This letter is really a report on Paris, and I shall write an ordinary sort of letter next Monday. ThisBritish General Election1945;a2 week I come back to Shamley on Wednesday night, in order to cast my vote; butOldham, Joseph;e8 IMoot, The;d5 have to go off again on Friday to one of Oldham’s weekend conferences. TomorrowHayward, Johnflat-hunting with;l9 I go to look at a flat in Chelsea which one of John’s lady friends has discovered; and this morning Freda Lovingbird went to see it representing me. It sounds just what is needed – ground floor, with porter, so that John could get in and out – large, and the only out is that it needs thorough re-decorating. So I think the only consideration will be the price.4 I'Preface' (to The Dark Side of the Moon);a1 have promised to write a preface to a book on the history of the relations of Russia and the Poles, which will give me some trouble.5 ItFaber and Faber (F&F)consider moving to Grosvenor Place;f4 would be strange to live in Chelsea, and have an office overlooking Buckingham Palace – for that is where Faber and Faber are likely to be moving sometime next year, to Grosvenor Place. I am longing to be settled – for what the word ‘settled’ can mean.

Your loving

1.(Alfred) Duff Cooper (1890–1954), Conservative Party politician, diplomat, writer and diarist, served as British Ambassador to France, 1944–7. His wife (married in 1919) was the socialite Lady Diana Manners (1892–1986).

2.AustinGill, Austin Gill (1906–90): scholar of French literature and culture, lectured at the University of Edinburgh, 1933–43, before being recruited as British Council representative in Paris, in Aug. 1944. After a year in Paris, he returned to the UK to teach modern languages at Magdalen College, Oxford, 1945–50; and he was again Director of the British Council in Paris, 1950–4.

3.PaulBadel, Paul Annet Annet Badel (1900–85), a French businessman, purchased the Théâtre du Vieux-Colombier, proposing to use the venue as a jazz club. Yet he arranged the première at his theatre of Huis-Clos, by Jean-Paul Sartre (May 1944), and of Murder in the Cathedral (June 1945). His wife was Gaby Sylvia, née Gabrielle Zignani (1920–80), film and TV actor. See Marie-Françoise Christout, Noëll Guibert and Danièle Pauly, Théâtre du Vieux-Colombier 1913–93 (1993).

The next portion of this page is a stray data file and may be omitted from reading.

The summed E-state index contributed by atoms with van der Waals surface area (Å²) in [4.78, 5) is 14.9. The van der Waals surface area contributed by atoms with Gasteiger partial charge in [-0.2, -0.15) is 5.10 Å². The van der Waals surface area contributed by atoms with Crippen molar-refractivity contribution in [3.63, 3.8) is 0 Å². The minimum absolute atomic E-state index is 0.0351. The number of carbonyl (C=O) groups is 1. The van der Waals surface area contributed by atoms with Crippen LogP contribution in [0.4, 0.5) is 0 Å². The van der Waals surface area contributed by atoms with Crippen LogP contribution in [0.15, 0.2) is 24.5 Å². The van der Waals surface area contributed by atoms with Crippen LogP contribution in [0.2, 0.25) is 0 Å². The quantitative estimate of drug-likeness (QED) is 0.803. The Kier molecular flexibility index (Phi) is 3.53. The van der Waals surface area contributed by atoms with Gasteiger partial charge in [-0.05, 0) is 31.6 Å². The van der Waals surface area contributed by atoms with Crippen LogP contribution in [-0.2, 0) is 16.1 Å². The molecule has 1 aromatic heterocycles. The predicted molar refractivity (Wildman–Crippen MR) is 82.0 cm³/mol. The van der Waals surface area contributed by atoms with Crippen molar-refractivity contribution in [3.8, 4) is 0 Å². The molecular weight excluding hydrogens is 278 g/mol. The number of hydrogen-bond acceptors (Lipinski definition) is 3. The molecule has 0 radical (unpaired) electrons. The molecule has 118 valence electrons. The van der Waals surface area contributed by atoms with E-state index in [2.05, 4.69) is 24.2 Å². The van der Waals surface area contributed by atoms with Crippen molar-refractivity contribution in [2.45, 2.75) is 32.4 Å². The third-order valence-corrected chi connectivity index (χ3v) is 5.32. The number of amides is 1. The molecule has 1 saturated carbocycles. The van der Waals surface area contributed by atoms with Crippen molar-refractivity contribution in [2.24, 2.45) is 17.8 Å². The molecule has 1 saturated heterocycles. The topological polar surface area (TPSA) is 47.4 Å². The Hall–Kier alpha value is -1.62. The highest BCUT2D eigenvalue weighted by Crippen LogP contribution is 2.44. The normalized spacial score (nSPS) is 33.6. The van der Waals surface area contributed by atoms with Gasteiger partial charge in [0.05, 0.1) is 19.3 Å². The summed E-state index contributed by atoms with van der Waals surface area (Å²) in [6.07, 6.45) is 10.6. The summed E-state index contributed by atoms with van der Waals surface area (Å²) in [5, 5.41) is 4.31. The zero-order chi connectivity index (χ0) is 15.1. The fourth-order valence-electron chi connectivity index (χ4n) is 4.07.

4.TSE19 Carlyle Mansions, LondonTSE's tour of no. 14;a1n looked initially at a ground-floor flat – no. 14, Carlyle Mansions, Cheyne Walk, Chelsea, London S.W.3 – but ultimately agreed to take the lease of no. 19, on the third floor.

Valerie Eliot to Christopher Southgate, University of Exeter, 12 July 1994: ‘TSE found the Chelsea flat, saw to its repair, decoration, and the lease. He occupied two rooms at the back, leaving the front ones overlooking the Thames to JH.’ Valerie Eliot to Jim McCue, 7 Mar. 1995: ‘Did you know that my husband lived at 19 Carlyle Mansions, and when he took the flat he had no idea that James had lived above it? I purchased some time ago the novelist’s own copy of Notes of a Son and Brother, partly because he had written his name and address in it.’

See further Simon Day, ‘Rooms with a View: The Centenary of Carlyle Mansions, Cheyne Walk’, Country Life, 20 Nov. 1986, 1654–5.

The initial rent for the flat was £360 per annum for a period of three years.

5.Preface to The Dark Side of the Moon [by Zoe Zajdlerowa] (F&F, 1946): CProse 6, 742–7.

19 Carlyle Mansions, London, TSE's tour of no. 14, its Chelsea environs, TSE on settling down at, its post-war condition, refurbishments to, described, almost habitable, TSE installed at, joined by JDH, TSE's first home for years, servant problems, redecorated, TSE's possessions remain at, no longer TSE's address,
Badel, Paul Annet,

3.PaulBadel, Paul Annet Annet Badel (1900–85), a French businessman, purchased the Théâtre du Vieux-Colombier, proposing to use the venue as a jazz club. Yet he arranged the première at his theatre of Huis-Clos, by Jean-Paul Sartre (May 1944), and of Murder in the Cathedral (June 1945). His wife was Gaby Sylvia, née Gabrielle Zignani (1920–80), film and TV actor. See Marie-Françoise Christout, Noëll Guibert and Danièle Pauly, Théâtre du Vieux-Colombier 1913–93 (1993).

Baker, Josephine, pointed out to TSE,
British Council, and TSE's mission to Sweden, honours TSE with Edinburgh reception, and TSE's abortive mission to Italy, and TSE's abortive North Africa mission, despaired of, wartime trip to Paris, think TSE's lecture too French, TSE opens exhibition for, trip to Paris,
British General Election, 1931, 1936, and the value of sterling, 1945, its political terrain, TSE fears Labour Party's agenda, but welcomes change of government, 1951,
Cooper, (Alfred) Duff, 1st Viscount Norwich, gets TSE's bye-election vote, and Lady Haig, at The Literary Society, his resignation, his resignation, for which TSE congratulates him, and wife at Meurtre gala,

6.AlfredCooper, (Alfred) Duff, 1st Viscount Norwich Duff Cooper, 1st Viscount Norwich of Aldwick (1890–1954), since 1937, First Lord of the Admiralty.

Dietrich, Marlene, pointed out to TSE,
Doat, Jan, and the Vilar Meurtre, as chorus-master,

2.JanDoat, Jan Doat (1909–88): celebrated French theatre, opera and TV director; actor and writer.